The Powers and Perils of Intuition

“Intuition is bigger than we realize. It feeds our expertise, creativity, love and spirituality. It is a wonder. But it’s also perilous. Today’s cognitive science aims not to destroy intuition but to fortify it, to sharpen our thinking and deepen our wisdom. Scientists who expose intuition’s flaws note that it works well in some areas, but needs restraints and checks in others. In realms from sports to business to spirituality, we now understand how perilous intuitions often go before a fall, and how we can therefore think smarter, even while listening to the creative whispers of our unseen mind.”


2 thoughts on “The Powers and Perils of Intuition

  1. It’s a tricky one, this! I also value intuition highly – it’s an area that fascinates me, and I’m always drawn to discussions on the subject. There’s an author from Liverpool named Anthony Peake who has been exploring the ancient theory of the Daemon, and has added a new elelment to the mix that involves, among many other elements, the Eternal Return theory ..too much to go into in a short reply, but heavily related to instinct, deja vu, an inner voice, and synchronicities.

    I personally see the example they gave of the pilot in that article, trusting the human decision over his instruments, as an error based on bad judgement rather than faulty intuition.

    I suppose the reason why I posted the link to that article is because there are some people who go a bit too far. Maybe you don’t know anyone who does that, but I’ve come across some people who are downright dangerous in the claims they make as being down to their intuition, and trying to impose their will on others. It’s a fine line between intuition and wishful thinking for some people.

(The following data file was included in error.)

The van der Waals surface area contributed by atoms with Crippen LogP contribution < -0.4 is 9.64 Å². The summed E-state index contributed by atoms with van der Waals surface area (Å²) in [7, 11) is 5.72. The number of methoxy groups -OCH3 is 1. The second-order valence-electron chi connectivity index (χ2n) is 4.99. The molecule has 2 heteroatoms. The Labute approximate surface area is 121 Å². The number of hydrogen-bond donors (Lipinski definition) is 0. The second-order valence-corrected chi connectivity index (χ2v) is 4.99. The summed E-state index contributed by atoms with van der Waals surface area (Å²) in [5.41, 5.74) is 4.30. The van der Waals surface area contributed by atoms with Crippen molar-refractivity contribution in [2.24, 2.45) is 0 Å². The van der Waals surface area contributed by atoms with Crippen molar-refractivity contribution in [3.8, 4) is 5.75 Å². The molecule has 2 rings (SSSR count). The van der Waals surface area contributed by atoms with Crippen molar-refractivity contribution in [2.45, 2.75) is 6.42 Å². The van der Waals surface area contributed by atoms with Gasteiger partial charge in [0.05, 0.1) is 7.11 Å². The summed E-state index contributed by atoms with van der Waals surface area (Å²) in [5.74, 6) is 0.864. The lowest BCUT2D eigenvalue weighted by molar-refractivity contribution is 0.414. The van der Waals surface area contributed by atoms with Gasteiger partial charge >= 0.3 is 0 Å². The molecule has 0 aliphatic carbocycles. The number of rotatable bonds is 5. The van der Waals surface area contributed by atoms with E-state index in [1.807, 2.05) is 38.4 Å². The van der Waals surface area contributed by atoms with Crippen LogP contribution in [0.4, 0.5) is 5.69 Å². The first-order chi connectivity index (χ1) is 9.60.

When I’m reading the tarot, I use a mix of the ‘meaning’ of the card, but always with an element of something that stems from the same source as my own ‘intuition’. When I’m reading for people I don’t know, it’s easier to do that because I have no idea of their lives, so I’m not subconsciously drawing on knowledge of the person. This, for me, is an example of that middle ground; knowledge of one thing but being aware of ‘something else’. People who know tarot might then say to me, ‘but that’s not what that card means’, so I make sure that I tell them I’m just being made aware of a certain angle. It’s like I have no choice, even over certain words that I use! That might not be the best example but it’s all I could think of try to explain what I mean!

    It’s a fascinating area for discussion 🙂


  2. I suppose that Aristotle’s Middle Way applies of going forward with a mix of intuition and whatever the other type of reasoning is that the linked article is promoting. I value intuition highly, I tend to mistrust those that attack it.


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